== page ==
It will be seen from the above description that the amount of the fuel-air mixture supplied to the engine 1 is increased in response to the energization of the opening solenoid 26. This is especially effective when the throttle valve 22 is in its closed position. The fuel-air mixture supplied to the engine 1 is shut off in response to the energization of the shutoff solenoid 25'. In response to the deenergization of these solenoids 25' and 26', the original state is restored and the engine 1 develops torque similar to that developed before the energization of the solenoids 25' and 26.

The revolution detector 30 has a structure as shown in FIG.

I 3. The revolution detector 30 is composed of a pickup 33 and a toothed disc 35. The pickup 33 includes a magnet 31 and a coil 32 wound around the magnet 31. As the toothed portion of the toothed disc 35 rotates, a change occurs in the leakage flux of the magnet 31 disposed opposite to the toothed disc 35 to produce an electromotive force in the coil 32. The coil 32 and the magnet 31 are housed in a casing 34 which is fixed to the engine 1 or clutch housing. The toothed disc 35 is connected to the input shaft 2 of the clutch l0 and has a multiplicity of teeth 36. Accordingly, one rotation of the input shaft 2 of the clutch 10 produces across the coil 32 a signal having a frequency corresponding to the number of the teeth 36 of the toothed disc 35. The revolution detector 40 has a structure which is entirely the same as the revolution detector 30 above described. However, the revolution detectors 30 and 40 need not necessarily have a structure as described and may be a conventional one which produces an electrical signal proportional to the number of revolutions of the associated shaft. (This electrical signal may be a pulse signal or an analog signal such as a voltage.)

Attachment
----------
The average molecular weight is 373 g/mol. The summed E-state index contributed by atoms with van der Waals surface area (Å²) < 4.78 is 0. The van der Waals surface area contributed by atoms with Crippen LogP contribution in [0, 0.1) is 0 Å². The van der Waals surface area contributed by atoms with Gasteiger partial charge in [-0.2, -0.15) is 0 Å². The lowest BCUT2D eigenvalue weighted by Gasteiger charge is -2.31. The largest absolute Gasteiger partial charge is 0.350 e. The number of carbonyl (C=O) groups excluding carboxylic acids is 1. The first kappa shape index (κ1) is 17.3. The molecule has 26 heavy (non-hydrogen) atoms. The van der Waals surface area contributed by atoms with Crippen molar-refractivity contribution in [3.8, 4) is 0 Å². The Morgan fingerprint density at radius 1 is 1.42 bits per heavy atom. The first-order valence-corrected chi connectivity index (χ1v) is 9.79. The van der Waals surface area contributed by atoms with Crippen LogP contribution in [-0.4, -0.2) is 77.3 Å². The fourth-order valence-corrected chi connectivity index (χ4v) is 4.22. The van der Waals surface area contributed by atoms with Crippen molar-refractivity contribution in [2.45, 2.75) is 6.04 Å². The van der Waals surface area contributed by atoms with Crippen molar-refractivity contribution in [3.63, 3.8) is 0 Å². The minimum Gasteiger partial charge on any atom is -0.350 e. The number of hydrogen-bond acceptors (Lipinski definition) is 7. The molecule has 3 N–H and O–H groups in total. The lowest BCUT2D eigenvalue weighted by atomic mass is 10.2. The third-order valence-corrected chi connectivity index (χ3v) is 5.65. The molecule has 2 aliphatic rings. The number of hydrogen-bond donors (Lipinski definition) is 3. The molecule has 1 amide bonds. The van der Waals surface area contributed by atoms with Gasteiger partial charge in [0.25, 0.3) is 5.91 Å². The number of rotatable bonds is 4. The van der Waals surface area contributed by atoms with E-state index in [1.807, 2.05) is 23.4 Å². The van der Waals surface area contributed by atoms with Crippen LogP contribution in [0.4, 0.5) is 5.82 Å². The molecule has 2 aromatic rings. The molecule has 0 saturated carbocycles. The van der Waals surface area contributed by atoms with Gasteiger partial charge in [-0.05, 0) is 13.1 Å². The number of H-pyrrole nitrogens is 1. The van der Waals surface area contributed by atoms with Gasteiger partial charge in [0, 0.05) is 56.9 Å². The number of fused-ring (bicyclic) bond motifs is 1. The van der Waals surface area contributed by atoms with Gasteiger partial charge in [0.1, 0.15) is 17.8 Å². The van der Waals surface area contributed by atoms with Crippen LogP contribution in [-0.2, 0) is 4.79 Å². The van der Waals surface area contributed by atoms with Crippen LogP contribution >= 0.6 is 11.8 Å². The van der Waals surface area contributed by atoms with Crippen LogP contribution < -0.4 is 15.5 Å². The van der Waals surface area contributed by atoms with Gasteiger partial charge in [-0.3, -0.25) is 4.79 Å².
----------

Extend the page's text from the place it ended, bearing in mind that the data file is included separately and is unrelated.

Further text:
The gear position signal generator 50 is disposed at the base portion of the shift lever 9 and may be a switch which is actuated in response to the movement of the shift lever 9. The gear position signal generator 50 is commonly in the form of a single-pole two-contact snap switch. The operation of the gear position signal generator 50 will be described with reference to FIG. 4. The symbols L and H at the lowermost part of FIG.